Ghost World Terry Zwigoff

Ghost World Terry Zwigoff
The eight installments of the Dan Clowes comic, "Ghost World" (serialized in "Eightball" from 1993-97), were little masterpieces of mood and attitude. Sublimely funny and achingly poignant at times, it was the meandering story of the friendship between Enid and Becky, two cynical, but far from jaded, teenage girls trying to live their lives in a state of constant rejection of American mass culture. In Terry Zwigoff's almost note-perfect film adaptation of the comic, we're introduced to Enid as she's in her bedroom dancing (a self-absorbed combination of moshing and the jitterbug) to a blaring, gaudy Bollywood musical number on her TV. To her, the over-the-top hokiness of this oddball piece of Indian pop culture goes right past sucking and proceeds to the transcendent. It's so lame, it's cool.

This is how Enid and Becky see the world. We catch up with them just as they're graduating from high school, an event that barely registers with them, except that it means that their sly cynicism no longer has a place to roost or a captive audience for their condescension. At the graduation dance, Becky (Scarlett Johansson) points to a shy, square peg of a loser named Todd who sits eating cake in a lonely corner. "We'll never see Todd again," she says, and Enid (Thora Birch) responds, "Actually, that's really depressing…" meaning that she'll miss goofing on Todd as much as she'll miss the comfort of being around a fellow reject from mainstream teen culture. Enid and Becky reserve their real contempt for the glassy-eyed masses that blindly embrace a culture of strip malls, sports, and bubble gum pop.

Initially, Enid and Becky just carry on with their lives as usual: walking the earth, reveling in bits of oddness along the way (the waiter with the really bad perm, the old guy patiently waiting for a bus on a cancelled route, the abandoned pair of pants lying in the middle of the sidewalk – they were there yesterday, too). But the signposts of change loom on the horizon. They want to move into an apartment together, but Enid can't hold onto a McJob to save her life (of the two, Becky is the one who has it in her to conform). Then one day, they cross paths with a sad sack record collector named Seymour (Steve Buscemi), and this highly unlikely object of affection causes an irreversible ripple of tension between the two.

Enid and Becky first approach Seymour (who had unknowingly been the butt of one of their cruelest practical jokes) at a garage sale where he's selling albums. Enid starts out with every intention of having some fun at his expense, but Seymour is so dour and guileless that he ends up inadvertently charming her. On a lark, she buys a Delta Blues compilation album from him for $1.75, and he handles it as if it were a Ming vase, courteously slipping it into a bright yellow bag for carrying. Enid's eyes soften as she witnesses his sincerity. As she gets to know Seymour, she realizes she has something like a crush on him. She confesses the depth of her feelings to Becky in her own inimitable fashion: "He's the opposite of everything I hate!"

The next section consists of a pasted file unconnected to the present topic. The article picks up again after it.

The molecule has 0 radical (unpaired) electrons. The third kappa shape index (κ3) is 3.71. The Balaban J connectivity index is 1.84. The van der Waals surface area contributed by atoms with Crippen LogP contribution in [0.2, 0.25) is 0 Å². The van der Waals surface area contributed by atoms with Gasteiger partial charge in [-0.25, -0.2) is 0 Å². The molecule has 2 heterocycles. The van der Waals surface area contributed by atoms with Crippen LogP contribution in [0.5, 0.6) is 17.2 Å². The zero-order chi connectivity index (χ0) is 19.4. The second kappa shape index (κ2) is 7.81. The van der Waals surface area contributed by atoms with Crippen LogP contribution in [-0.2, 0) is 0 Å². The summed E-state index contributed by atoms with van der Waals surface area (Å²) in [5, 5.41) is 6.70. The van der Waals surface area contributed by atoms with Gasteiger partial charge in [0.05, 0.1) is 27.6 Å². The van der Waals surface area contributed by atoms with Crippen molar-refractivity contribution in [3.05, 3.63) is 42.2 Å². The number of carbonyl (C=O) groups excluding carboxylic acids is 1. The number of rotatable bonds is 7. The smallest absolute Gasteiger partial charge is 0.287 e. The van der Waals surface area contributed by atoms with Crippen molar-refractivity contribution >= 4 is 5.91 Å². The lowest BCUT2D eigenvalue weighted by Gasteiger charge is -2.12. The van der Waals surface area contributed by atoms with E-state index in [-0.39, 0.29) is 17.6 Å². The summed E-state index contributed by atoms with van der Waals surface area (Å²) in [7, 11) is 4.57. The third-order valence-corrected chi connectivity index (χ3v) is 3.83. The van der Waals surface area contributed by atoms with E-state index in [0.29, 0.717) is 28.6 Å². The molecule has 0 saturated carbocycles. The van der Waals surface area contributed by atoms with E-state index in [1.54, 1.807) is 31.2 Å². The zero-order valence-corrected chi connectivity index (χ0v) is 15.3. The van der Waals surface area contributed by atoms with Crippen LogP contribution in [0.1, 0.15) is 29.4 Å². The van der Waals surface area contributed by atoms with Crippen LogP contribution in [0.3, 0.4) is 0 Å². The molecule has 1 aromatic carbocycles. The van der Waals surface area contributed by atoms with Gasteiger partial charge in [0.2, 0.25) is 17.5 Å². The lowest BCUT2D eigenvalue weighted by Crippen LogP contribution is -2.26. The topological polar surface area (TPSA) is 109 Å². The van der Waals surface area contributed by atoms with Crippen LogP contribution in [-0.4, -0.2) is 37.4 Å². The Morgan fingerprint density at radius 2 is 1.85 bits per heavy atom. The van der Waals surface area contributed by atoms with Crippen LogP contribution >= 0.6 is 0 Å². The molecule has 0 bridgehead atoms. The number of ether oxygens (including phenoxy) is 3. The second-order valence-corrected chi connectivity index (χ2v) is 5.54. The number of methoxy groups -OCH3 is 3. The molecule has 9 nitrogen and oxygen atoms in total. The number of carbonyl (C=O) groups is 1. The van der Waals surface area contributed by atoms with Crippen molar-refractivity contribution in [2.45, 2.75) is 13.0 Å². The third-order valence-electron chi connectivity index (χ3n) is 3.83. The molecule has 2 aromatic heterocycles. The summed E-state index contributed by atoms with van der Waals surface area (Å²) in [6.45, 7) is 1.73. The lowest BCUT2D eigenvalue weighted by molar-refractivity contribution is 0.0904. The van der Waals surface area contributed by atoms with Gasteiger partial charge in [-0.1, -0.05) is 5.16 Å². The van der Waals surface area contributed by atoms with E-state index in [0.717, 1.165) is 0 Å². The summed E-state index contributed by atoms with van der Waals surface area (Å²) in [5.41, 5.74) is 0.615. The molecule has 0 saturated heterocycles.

Far from being trivial, "Ghost World" may be the most rigorous and substantial examination of the American character since Alexander Payne's "Election." Zwigoff (whose last film was "Crumb") and Clowes (who co-wrote the script and was on set for every shot) are making some fairly sweeping statements about the insinuating fascism of mass culture and the slippery perils of non-conformity. When Enid and Becky visit a "zine" store, one of the staff mocks Enid's "out-of-date" punk look. The real "punk", he claims, is now all about infiltrating corporations and "fucking things up" from the inside. Is he actually a deluded sell-out? Is Enid just an ineffectual poser? Ironically, Enid ends up fucking up a corporate power structure through a "found object" that she submits to her art instructor (it's a racist poster for a restaurant chain that used to be called "Coon's Chicken"), but she barely understands the issues that her submission raises, and she never actually becomes aware of its effect.

"Ghost World" deftly raises a lot of questions without being too elusive or heavy-handed. Although it may not be as subtle or ethereal as the comic (it indulges in flat-out caricature once too often with some of the fringe characters), it still maintains a remarkable level of reverence and integrity to its source material. This is the first comic book adaptation I've seen that actually manages to recreate numerous scenes, note for note, word for word, right from the comics page. It's a tribute to Dan Clowes' genius that there wasn't really anything to fix. He got it right the first time.